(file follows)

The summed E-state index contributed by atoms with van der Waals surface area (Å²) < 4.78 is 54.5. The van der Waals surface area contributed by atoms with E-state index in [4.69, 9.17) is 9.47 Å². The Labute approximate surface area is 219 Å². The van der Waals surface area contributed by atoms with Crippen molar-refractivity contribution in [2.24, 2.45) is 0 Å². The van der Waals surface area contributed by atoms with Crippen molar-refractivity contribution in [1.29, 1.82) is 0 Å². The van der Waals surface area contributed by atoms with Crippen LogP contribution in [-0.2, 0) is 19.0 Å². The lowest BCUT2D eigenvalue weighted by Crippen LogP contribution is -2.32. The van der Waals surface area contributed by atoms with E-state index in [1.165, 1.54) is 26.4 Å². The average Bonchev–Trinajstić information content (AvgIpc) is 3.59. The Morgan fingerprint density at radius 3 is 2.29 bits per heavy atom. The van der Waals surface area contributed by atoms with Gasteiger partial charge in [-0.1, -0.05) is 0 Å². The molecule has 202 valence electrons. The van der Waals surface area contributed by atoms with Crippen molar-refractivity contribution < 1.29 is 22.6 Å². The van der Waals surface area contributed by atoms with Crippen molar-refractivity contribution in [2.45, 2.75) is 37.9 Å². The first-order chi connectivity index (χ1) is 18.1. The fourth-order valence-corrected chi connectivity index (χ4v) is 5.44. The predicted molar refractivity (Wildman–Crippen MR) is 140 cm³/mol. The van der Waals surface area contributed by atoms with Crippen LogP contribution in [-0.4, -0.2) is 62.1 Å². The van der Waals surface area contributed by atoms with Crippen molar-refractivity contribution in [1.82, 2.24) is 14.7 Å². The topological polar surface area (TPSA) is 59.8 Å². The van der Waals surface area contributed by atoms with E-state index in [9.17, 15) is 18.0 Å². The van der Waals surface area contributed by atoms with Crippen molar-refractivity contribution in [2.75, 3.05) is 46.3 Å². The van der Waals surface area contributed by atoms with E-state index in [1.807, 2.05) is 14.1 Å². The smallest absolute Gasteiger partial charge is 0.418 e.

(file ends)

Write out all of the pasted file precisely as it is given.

The summed E-state index contributed by atoms with van der Waals surface area (Å²) < 4.78 is 54.5. The van der Waals surface area contributed by atoms with E-state index in [4.69, 9.17) is 9.47 Å². The Labute approximate surface area is 219 Å². The van der Waals surface area contributed by atoms with Crippen molar-refractivity contribution in [2.24, 2.45) is 0 Å². The van der Waals surface area contributed by atoms with Crippen molar-refractivity contribution in [1.29, 1.82) is 0 Å². The van der Waals surface area contributed by atoms with Crippen LogP contribution in [-0.2, 0) is 19.0 Å². The lowest BCUT2D eigenvalue weighted by Crippen LogP contribution is -2.32. The van der Waals surface area contributed by atoms with E-state index in [1.165, 1.54) is 26.4 Å². The average Bonchev–Trinajstić information content (AvgIpc) is 3.59. The Morgan fingerprint density at radius 3 is 2.29 bits per heavy atom. The van der Waals surface area contributed by atoms with Gasteiger partial charge in [-0.1, -0.05) is 0 Å². The molecule has 202 valence electrons. The van der Waals surface area contributed by atoms with Crippen molar-refractivity contribution < 1.29 is 22.6 Å². The van der Waals surface area contributed by atoms with Crippen molar-refractivity contribution in [2.45, 2.75) is 37.9 Å². The first-order chi connectivity index (χ1) is 18.1. The fourth-order valence-corrected chi connectivity index (χ4v) is 5.44. The predicted molar refractivity (Wildman–Crippen MR) is 140 cm³/mol. The van der Waals surface area contributed by atoms with Crippen LogP contribution in [-0.4, -0.2) is 62.1 Å². The van der Waals surface area contributed by atoms with Crippen molar-refractivity contribution in [1.82, 2.24) is 14.7 Å². The topological polar surface area (TPSA) is 59.8 Å². The van der Waals surface area contributed by atoms with E-state index in [9.17, 15) is 18.0 Å². The van der Waals surface area contributed by atoms with Crippen molar-refractivity contribution in [2.75, 3.05) is 46.3 Å². The van der Waals surface area contributed by atoms with E-state index in [1.807, 2.05) is 14.1 Å². The smallest absolute Gasteiger partial charge is 0.418 e.